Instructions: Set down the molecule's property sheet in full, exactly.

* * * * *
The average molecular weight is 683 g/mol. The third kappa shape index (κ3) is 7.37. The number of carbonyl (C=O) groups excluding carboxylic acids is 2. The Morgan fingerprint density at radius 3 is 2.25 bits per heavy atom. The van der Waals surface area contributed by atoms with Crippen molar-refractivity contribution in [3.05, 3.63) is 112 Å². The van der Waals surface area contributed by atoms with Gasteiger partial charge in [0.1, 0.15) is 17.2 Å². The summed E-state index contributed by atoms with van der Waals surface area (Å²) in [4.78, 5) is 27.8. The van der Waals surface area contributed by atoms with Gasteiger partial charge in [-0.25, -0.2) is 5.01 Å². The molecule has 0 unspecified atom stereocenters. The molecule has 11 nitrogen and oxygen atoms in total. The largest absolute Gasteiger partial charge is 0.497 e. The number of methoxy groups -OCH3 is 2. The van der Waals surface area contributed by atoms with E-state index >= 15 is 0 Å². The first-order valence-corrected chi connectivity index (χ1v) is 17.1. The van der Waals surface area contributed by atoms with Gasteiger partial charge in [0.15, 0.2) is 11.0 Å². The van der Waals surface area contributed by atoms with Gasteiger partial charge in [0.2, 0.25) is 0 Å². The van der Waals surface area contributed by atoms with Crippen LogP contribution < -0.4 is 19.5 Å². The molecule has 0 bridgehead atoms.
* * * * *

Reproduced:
The average molecular weight is 683 g/mol. The third kappa shape index (κ3) is 7.37. The number of carbonyl (C=O) groups excluding carboxylic acids is 2. The Morgan fingerprint density at radius 3 is 2.25 bits per heavy atom. The van der Waals surface area contributed by atoms with Crippen molar-refractivity contribution in [3.05, 3.63) is 112 Å². The van der Waals surface area contributed by atoms with Gasteiger partial charge in [0.1, 0.15) is 17.2 Å². The summed E-state index contributed by atoms with van der Waals surface area (Å²) in [4.78, 5) is 27.8. The van der Waals surface area contributed by atoms with Gasteiger partial charge in [-0.25, -0.2) is 5.01 Å². The molecule has 0 unspecified atom stereocenters. The molecule has 11 nitrogen and oxygen atoms in total. The largest absolute Gasteiger partial charge is 0.497 e. The number of methoxy groups -OCH3 is 2. The van der Waals surface area contributed by atoms with E-state index >= 15 is 0 Å². The first-order valence-corrected chi connectivity index (χ1v) is 17.1. The van der Waals surface area contributed by atoms with Gasteiger partial charge in [0.15, 0.2) is 11.0 Å². The van der Waals surface area contributed by atoms with Gasteiger partial charge in [0.2, 0.25) is 0 Å². The van der Waals surface area contributed by atoms with Crippen LogP contribution < -0.4 is 19.5 Å². The molecule has 0 bridgehead atoms.